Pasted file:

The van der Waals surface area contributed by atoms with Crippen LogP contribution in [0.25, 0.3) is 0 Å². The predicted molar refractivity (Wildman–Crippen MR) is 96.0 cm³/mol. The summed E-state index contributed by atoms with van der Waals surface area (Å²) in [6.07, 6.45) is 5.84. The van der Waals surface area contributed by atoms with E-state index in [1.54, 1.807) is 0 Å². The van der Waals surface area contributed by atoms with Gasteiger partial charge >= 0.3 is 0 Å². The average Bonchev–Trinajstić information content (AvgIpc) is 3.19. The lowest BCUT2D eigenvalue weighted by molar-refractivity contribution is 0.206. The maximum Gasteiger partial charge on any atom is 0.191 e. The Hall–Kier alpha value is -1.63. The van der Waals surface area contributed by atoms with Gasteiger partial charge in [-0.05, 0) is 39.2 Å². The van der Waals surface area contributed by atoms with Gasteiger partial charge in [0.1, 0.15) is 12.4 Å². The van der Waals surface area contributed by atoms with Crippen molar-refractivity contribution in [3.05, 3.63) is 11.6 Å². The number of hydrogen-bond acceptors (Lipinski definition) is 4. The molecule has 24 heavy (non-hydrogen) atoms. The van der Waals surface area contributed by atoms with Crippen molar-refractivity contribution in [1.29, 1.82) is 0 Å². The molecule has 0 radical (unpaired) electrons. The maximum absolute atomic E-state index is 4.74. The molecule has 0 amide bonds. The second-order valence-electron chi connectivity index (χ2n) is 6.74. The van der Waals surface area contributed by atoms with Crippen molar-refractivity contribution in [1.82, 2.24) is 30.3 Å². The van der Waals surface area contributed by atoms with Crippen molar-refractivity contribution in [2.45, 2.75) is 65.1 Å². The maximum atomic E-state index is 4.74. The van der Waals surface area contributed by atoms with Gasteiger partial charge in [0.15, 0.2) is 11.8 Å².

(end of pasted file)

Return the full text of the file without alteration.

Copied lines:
The van der Waals surface area contributed by atoms with Crippen LogP contribution in [0.25, 0.3) is 0 Å². The predicted molar refractivity (Wildman–Crippen MR) is 96.0 cm³/mol. The summed E-state index contributed by atoms with van der Waals surface area (Å²) in [6.07, 6.45) is 5.84. The van der Waals surface area contributed by atoms with E-state index in [1.54, 1.807) is 0 Å². The van der Waals surface area contributed by atoms with Gasteiger partial charge >= 0.3 is 0 Å². The average Bonchev–Trinajstić information content (AvgIpc) is 3.19. The lowest BCUT2D eigenvalue weighted by molar-refractivity contribution is 0.206. The maximum Gasteiger partial charge on any atom is 0.191 e. The Hall–Kier alpha value is -1.63. The van der Waals surface area contributed by atoms with Gasteiger partial charge in [-0.05, 0) is 39.2 Å². The van der Waals surface area contributed by atoms with Gasteiger partial charge in [0.1, 0.15) is 12.4 Å². The van der Waals surface area contributed by atoms with Crippen molar-refractivity contribution in [3.05, 3.63) is 11.6 Å². The number of hydrogen-bond acceptors (Lipinski definition) is 4. The molecule has 24 heavy (non-hydrogen) atoms. The van der Waals surface area contributed by atoms with Crippen molar-refractivity contribution in [1.29, 1.82) is 0 Å². The molecule has 0 radical (unpaired) electrons. The maximum absolute atomic E-state index is 4.74. The molecule has 0 amide bonds. The second-order valence-electron chi connectivity index (χ2n) is 6.74. The van der Waals surface area contributed by atoms with Crippen molar-refractivity contribution in [1.82, 2.24) is 30.3 Å². The van der Waals surface area contributed by atoms with Crippen molar-refractivity contribution in [2.45, 2.75) is 65.1 Å². The maximum atomic E-state index is 4.74. The van der Waals surface area contributed by atoms with Gasteiger partial charge in [0.15, 0.2) is 11.8 Å².